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Never Too Young To Save Money

MG-McCullough-Chrisby Chris McCullough


What are parents supposed to do when a child sees a toy they want in the store and throws a tantrum on the spot? It’s a precarious position, not only because all eyes have turned to the parent and child, but because parents try to teach children they can’t afford to purchase everything they want.


The key words are discipline and communication. Teaching our children about money matters at an early age can go a long way to successful saving techniques as they grow and earn more money themselves.


If we can educate, motivate and empower our children to become regular savers and investors, it’s going to pay dividends when they are out on their own, making their own financial decisions.


Goal-setting is always a fundamental tactic to use when setting financial boundaries. That toy your youngster wants can be used in a goal-setting exercise. Teach the child that if they perform chores around the house they can earn the money needed to buy that toy. This goal-setting helps the child learn to become responsible for himself. After doing the chores and earning the money, the child will realize how much work went into that toy and it will mean that much more to him.


Communicating about the basics of how to save, how to make your money grow and how to spend it wisely, is also crucial. If they hear their parents talk about saving money and using their money wisely, it sticks with them through their formative years.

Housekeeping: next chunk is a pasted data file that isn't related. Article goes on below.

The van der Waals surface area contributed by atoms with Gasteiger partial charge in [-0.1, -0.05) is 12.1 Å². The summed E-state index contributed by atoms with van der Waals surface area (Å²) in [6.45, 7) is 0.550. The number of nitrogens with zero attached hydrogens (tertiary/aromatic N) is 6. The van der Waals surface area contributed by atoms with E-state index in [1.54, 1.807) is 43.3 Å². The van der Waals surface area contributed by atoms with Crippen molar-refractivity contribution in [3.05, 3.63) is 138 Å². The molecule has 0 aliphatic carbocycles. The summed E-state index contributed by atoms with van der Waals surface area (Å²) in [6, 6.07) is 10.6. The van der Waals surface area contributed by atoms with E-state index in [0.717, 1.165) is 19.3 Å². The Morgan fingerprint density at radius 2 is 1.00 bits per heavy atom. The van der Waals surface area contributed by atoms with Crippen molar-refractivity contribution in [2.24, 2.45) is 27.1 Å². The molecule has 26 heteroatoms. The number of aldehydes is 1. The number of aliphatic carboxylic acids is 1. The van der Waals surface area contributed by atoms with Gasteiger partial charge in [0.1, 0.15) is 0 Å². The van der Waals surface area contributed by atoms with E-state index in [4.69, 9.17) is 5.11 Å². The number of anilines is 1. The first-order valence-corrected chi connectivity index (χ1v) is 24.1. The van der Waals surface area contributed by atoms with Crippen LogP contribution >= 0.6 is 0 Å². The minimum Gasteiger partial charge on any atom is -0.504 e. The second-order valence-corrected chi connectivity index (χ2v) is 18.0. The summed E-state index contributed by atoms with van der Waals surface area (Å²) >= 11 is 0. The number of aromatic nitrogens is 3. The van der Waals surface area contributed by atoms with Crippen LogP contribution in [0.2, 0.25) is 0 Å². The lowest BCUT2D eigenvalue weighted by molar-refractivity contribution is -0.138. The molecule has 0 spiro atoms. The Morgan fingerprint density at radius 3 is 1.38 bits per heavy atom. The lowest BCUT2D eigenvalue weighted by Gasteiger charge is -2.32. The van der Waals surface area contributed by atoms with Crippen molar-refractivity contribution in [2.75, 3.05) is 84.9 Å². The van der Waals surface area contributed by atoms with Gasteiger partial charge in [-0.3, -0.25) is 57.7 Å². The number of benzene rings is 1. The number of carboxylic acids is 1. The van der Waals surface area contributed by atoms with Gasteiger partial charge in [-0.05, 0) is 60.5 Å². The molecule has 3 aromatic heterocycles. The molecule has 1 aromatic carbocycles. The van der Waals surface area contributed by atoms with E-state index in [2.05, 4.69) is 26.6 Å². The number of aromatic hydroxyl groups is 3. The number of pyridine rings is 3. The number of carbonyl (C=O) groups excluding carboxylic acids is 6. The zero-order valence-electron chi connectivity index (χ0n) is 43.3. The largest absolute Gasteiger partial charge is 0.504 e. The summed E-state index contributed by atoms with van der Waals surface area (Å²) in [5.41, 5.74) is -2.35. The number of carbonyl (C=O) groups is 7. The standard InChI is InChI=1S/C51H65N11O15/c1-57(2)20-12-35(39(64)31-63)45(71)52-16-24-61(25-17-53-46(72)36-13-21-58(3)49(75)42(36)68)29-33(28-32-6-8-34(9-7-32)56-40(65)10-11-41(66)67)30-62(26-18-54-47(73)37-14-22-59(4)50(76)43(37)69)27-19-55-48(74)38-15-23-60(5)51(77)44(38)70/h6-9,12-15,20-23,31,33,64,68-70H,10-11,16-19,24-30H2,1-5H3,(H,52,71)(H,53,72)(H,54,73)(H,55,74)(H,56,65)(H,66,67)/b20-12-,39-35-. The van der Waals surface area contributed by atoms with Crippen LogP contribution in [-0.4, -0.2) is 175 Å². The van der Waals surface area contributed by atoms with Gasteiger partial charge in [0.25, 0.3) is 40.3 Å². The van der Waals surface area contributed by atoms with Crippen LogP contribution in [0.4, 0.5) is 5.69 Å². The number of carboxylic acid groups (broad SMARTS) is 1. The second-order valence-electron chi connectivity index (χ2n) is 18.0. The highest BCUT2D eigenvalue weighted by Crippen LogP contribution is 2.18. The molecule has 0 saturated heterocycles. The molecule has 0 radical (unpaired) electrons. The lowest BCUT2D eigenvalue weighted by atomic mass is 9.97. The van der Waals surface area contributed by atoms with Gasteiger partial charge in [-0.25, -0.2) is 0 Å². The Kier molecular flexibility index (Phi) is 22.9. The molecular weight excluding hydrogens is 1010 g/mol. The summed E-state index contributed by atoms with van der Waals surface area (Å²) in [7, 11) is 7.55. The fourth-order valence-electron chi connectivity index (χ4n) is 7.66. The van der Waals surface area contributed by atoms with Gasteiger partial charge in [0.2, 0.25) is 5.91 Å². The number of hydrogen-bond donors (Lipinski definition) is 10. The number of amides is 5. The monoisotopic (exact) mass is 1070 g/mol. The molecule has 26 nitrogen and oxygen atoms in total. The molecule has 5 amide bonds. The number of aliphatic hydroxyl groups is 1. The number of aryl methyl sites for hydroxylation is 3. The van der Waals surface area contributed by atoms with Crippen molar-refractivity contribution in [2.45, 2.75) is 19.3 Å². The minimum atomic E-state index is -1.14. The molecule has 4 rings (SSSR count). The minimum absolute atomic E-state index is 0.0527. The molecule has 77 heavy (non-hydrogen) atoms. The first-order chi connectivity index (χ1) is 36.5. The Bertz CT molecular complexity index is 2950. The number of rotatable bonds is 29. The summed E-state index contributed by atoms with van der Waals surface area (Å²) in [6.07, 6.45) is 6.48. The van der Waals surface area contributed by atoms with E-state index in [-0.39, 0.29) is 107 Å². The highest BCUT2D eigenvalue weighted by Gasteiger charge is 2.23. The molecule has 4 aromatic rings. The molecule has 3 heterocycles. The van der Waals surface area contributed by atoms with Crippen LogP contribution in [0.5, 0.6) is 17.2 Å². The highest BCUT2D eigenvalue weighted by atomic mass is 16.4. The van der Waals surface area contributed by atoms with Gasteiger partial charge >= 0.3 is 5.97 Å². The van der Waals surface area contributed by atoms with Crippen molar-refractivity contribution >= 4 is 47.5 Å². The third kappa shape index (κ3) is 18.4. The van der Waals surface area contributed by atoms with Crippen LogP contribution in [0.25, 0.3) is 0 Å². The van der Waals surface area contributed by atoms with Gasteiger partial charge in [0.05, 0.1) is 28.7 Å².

One small trick to use with children that helps them learn to save is providing their allowance in denominations that encourage saving. If their $5 allowance is due, give it to them in five $1 bills and encourage them to put $1 aside for savings. Communicate with them and explain that even saving $5 a week at 6 percent interest compounded quarterly would total about $266 a year, $1,503 in five years and $3,527 after 10 years. This shows them how a little saving now can grow their money significantly over time.


Remember that it’s never too early to open a savings account for your child. Signing up for a Minor Savings Account will allow them to record their deposits and withdrawals and keep track of how their money is doing.


Chris McCullough is Rabobank, N.A. Vice President and Branch Manager in Murrieta. Rabobank, N.A. has 119 retail branches in California, including Murrieta.